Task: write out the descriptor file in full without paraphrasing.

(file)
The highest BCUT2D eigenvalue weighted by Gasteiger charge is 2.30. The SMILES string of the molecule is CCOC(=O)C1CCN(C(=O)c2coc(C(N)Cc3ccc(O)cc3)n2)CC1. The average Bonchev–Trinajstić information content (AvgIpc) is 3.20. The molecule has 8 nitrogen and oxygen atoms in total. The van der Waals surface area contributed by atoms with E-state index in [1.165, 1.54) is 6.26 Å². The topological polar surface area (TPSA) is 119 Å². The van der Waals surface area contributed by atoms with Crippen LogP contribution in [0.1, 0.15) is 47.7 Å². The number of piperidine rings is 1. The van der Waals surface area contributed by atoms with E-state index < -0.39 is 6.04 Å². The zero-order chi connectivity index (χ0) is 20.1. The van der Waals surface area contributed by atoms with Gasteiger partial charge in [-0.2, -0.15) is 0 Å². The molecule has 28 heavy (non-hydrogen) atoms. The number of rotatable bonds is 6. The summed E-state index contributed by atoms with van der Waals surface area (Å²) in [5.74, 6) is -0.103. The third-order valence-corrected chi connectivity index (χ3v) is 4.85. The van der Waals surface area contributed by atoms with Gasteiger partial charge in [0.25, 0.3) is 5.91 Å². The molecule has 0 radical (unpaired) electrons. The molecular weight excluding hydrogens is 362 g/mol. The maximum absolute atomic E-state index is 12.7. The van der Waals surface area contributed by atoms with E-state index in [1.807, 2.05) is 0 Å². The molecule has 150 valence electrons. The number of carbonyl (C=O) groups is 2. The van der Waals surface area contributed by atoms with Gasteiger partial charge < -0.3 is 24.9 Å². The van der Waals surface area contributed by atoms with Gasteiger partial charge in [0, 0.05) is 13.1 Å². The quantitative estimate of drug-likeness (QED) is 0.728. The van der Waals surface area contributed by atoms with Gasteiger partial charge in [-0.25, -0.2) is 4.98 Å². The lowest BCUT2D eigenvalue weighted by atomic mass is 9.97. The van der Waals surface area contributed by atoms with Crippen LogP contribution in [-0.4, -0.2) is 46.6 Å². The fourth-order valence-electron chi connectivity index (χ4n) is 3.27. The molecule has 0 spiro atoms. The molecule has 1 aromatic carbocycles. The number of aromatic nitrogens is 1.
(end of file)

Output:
The highest BCUT2D eigenvalue weighted by Gasteiger charge is 2.30. The SMILES string of the molecule is CCOC(=O)C1CCN(C(=O)c2coc(C(N)Cc3ccc(O)cc3)n2)CC1. The average Bonchev–Trinajstić information content (AvgIpc) is 3.20. The molecule has 8 nitrogen and oxygen atoms in total. The van der Waals surface area contributed by atoms with E-state index in [1.165, 1.54) is 6.26 Å². The topological polar surface area (TPSA) is 119 Å². The van der Waals surface area contributed by atoms with Crippen LogP contribution in [0.1, 0.15) is 47.7 Å². The number of piperidine rings is 1. The van der Waals surface area contributed by atoms with E-state index < -0.39 is 6.04 Å². The zero-order chi connectivity index (χ0) is 20.1. The van der Waals surface area contributed by atoms with Gasteiger partial charge in [-0.2, -0.15) is 0 Å². The molecule has 28 heavy (non-hydrogen) atoms. The number of rotatable bonds is 6. The summed E-state index contributed by atoms with van der Waals surface area (Å²) in [5.74, 6) is -0.103. The third-order valence-corrected chi connectivity index (χ3v) is 4.85. The van der Waals surface area contributed by atoms with Gasteiger partial charge in [0.25, 0.3) is 5.91 Å². The molecule has 0 radical (unpaired) electrons. The molecular weight excluding hydrogens is 362 g/mol. The maximum absolute atomic E-state index is 12.7. The van der Waals surface area contributed by atoms with E-state index in [1.807, 2.05) is 0 Å². The molecule has 150 valence electrons. The number of carbonyl (C=O) groups is 2. The van der Waals surface area contributed by atoms with Gasteiger partial charge < -0.3 is 24.9 Å². The van der Waals surface area contributed by atoms with Gasteiger partial charge in [0, 0.05) is 13.1 Å². The quantitative estimate of drug-likeness (QED) is 0.728. The van der Waals surface area contributed by atoms with Gasteiger partial charge in [-0.25, -0.2) is 4.98 Å². The lowest BCUT2D eigenvalue weighted by atomic mass is 9.97. The van der Waals surface area contributed by atoms with Crippen LogP contribution in [-0.4, -0.2) is 46.6 Å². The fourth-order valence-electron chi connectivity index (χ4n) is 3.27. The molecule has 0 spiro atoms. The molecule has 1 aromatic carbocycles. The number of aromatic nitrogens is 1.